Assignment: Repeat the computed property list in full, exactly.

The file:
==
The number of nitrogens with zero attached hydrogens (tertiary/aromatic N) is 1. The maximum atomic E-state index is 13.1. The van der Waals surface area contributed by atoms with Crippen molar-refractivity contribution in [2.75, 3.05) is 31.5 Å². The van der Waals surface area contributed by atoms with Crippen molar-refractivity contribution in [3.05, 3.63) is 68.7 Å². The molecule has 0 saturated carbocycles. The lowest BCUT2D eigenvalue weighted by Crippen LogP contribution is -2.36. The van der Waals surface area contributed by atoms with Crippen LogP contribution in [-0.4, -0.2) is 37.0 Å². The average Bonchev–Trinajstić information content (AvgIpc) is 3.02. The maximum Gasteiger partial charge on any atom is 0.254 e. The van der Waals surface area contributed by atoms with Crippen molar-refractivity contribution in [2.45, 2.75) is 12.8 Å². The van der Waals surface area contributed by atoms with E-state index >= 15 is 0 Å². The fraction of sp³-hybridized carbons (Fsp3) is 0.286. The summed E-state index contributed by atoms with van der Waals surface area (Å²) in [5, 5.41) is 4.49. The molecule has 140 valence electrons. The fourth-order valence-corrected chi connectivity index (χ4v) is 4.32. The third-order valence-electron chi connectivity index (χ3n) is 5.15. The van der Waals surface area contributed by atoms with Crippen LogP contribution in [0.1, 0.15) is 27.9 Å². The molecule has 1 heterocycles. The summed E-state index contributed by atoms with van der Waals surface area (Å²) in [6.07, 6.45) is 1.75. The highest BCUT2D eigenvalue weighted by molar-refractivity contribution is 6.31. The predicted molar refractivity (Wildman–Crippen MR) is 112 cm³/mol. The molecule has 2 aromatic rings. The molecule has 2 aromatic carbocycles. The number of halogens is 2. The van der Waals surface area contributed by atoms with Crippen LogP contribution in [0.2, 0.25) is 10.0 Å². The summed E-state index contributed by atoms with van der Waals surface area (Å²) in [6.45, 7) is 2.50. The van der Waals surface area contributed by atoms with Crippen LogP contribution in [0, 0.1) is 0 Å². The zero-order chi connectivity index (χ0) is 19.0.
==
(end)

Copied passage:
The number of nitrogens with zero attached hydrogens (tertiary/aromatic N) is 1. The maximum atomic E-state index is 13.1. The van der Waals surface area contributed by atoms with Crippen molar-refractivity contribution in [2.75, 3.05) is 31.5 Å². The van der Waals surface area contributed by atoms with Crippen molar-refractivity contribution in [3.05, 3.63) is 68.7 Å². The molecule has 0 saturated carbocycles. The lowest BCUT2D eigenvalue weighted by Crippen LogP contribution is -2.36. The van der Waals surface area contributed by atoms with Crippen LogP contribution in [-0.4, -0.2) is 37.0 Å². The average Bonchev–Trinajstić information content (AvgIpc) is 3.02. The maximum Gasteiger partial charge on any atom is 0.254 e. The van der Waals surface area contributed by atoms with Crippen molar-refractivity contribution in [2.45, 2.75) is 12.8 Å². The van der Waals surface area contributed by atoms with E-state index >= 15 is 0 Å². The fraction of sp³-hybridized carbons (Fsp3) is 0.286. The summed E-state index contributed by atoms with van der Waals surface area (Å²) in [5, 5.41) is 4.49. The molecule has 140 valence electrons. The fourth-order valence-corrected chi connectivity index (χ4v) is 4.32. The third-order valence-electron chi connectivity index (χ3n) is 5.15. The van der Waals surface area contributed by atoms with Crippen LogP contribution in [0.1, 0.15) is 27.9 Å². The molecule has 1 heterocycles. The summed E-state index contributed by atoms with van der Waals surface area (Å²) in [6.07, 6.45) is 1.75. The highest BCUT2D eigenvalue weighted by molar-refractivity contribution is 6.31. The predicted molar refractivity (Wildman–Crippen MR) is 112 cm³/mol. The molecule has 2 aromatic rings. The molecule has 2 aromatic carbocycles. The number of halogens is 2. The van der Waals surface area contributed by atoms with Crippen LogP contribution in [0.2, 0.25) is 10.0 Å². The summed E-state index contributed by atoms with van der Waals surface area (Å²) in [6.45, 7) is 2.50. The van der Waals surface area contributed by atoms with Crippen LogP contribution in [0, 0.1) is 0 Å². The zero-order chi connectivity index (χ0) is 19.0.